There is a book in the Bible that we call First Peter. In the greeting of this "letter," verses 1:3-9, the writer claims with joy:
Blessed be the God and Father of our Lord Jesus Christ! By his great mercy he has given us a new birth into a living hope through the resurrection of Jesus Christ from the dead, and into an inheritance that is imperishable, undefiled, and unfading, kept in heaven for you, who are being protected by the power of God through faith for a salvation ready to be revealed in the last time. In this you rejoice, even if now for a little while you have had to suffer various trials, so that the genuineness of your faith—being more precious than gold that, though perishable, is tested by fire—may be found to result in praise and glory and honor when Jesus Christ is revealed. Although you have not seen him, you love him; and even though you do not see him now, you believe in him and rejoice with an indescribable and glorious joy, for you are receiving the outcome of your faith, the salvation of your souls.
Within this selection, there is a lot to talk about! There is the burst of praise, the reference to our "new birth," the promise of something wonderful that sounds like eternal life, an acknowledgment of suffering, an explanation of suffering, and the assertion of believing in what we do not see. Whew! That's packed!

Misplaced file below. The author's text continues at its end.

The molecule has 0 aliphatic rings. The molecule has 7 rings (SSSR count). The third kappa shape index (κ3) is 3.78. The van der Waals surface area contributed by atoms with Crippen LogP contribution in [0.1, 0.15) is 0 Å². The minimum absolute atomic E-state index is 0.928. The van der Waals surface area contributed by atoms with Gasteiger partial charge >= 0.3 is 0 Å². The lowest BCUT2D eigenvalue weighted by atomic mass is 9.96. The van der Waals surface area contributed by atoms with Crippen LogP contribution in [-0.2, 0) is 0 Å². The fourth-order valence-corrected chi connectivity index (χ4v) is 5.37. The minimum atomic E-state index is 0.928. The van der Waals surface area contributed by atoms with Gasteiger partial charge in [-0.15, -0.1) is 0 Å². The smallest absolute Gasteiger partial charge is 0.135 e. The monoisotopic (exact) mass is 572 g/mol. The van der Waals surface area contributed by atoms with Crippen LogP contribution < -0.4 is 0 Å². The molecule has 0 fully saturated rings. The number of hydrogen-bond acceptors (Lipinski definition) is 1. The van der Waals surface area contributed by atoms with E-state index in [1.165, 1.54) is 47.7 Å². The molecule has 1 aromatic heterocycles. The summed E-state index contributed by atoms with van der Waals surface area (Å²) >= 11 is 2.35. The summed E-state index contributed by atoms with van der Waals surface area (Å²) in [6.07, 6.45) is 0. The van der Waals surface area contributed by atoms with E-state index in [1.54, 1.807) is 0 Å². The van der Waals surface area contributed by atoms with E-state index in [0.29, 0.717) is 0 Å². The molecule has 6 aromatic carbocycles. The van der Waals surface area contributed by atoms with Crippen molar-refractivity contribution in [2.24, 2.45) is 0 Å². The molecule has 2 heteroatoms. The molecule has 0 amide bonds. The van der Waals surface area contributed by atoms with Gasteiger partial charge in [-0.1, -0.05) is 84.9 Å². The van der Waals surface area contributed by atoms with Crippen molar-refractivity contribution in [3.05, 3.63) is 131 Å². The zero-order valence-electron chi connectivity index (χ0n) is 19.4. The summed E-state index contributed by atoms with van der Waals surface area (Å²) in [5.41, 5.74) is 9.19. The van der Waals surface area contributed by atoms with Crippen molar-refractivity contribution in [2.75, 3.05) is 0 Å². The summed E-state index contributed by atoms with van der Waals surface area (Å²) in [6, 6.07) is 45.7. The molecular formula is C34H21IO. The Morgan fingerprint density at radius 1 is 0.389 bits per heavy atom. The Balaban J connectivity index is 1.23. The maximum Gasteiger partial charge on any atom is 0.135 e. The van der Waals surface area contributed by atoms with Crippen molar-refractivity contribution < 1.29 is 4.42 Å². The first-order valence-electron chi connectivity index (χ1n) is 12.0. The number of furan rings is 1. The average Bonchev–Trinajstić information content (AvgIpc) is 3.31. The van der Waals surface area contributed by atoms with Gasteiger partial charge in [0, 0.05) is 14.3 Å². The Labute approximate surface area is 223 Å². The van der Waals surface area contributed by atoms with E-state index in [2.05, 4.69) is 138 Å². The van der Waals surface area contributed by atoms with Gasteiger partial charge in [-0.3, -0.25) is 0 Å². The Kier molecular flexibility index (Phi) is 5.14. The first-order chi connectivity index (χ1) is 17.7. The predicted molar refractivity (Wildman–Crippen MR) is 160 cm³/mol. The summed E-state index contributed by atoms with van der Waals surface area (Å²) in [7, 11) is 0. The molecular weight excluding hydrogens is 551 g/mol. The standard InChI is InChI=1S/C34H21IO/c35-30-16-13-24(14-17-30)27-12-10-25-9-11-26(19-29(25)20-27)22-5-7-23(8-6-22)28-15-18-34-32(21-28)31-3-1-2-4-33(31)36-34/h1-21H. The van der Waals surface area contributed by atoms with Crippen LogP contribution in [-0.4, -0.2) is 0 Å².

For many centuries, the promise of life everlasting was a powerful force drawing people to Christianity. Here was an offer to counter the ever-present fear of death. The decay of our bodies, which starts while we live, was upsetting and frightening. Here, however, was a promise that death would not be the end for those who were saved. Our salvation would be being saved from death.
My question today is, what is your salvation? From what will you be saved when you receive your salvation?
The writer of First Peter doesn't quite go so far, in this section, as to say that salvation is being saved from death. This writer says, when we are born again as Christians, we are born into "a living hope." In the last part of this passage, we are told that "now" we "are receiving the outcome of [our] faith, the salvation of [our] souls."
The author Mitch Albom wrote The Five People You Meet in Heaven. The main character, Eddie, has died and we follow his afterlife encounters with people who are also dead and who have been waiting for him, to help him grasp the meaning of his life: to see if he can accept freedom from his bitter grief and freedom from his sense that his life has meant nothing. For Albom, salvation lies along this path of accepting that yours is the one and only life and making peace with yourself about that. That's one person's understanding of salvation. Is it yours?
Let's suppose that you agree. Let's suppose that your hope for salvation is that all the broken parts of your life will be made whole, all the estrangements reconciled, all the hopes finally proven to be well-founded.
Now consider what the Bible says in the passage which I've quoted in this note. We "are receiving" our salvation now. In light of this promise from our holy scriptures, I suggest to you that the salvation of wholeness, reconciliation, and hope is within your grasp. This is Good News. This is what it means to follow Jesus.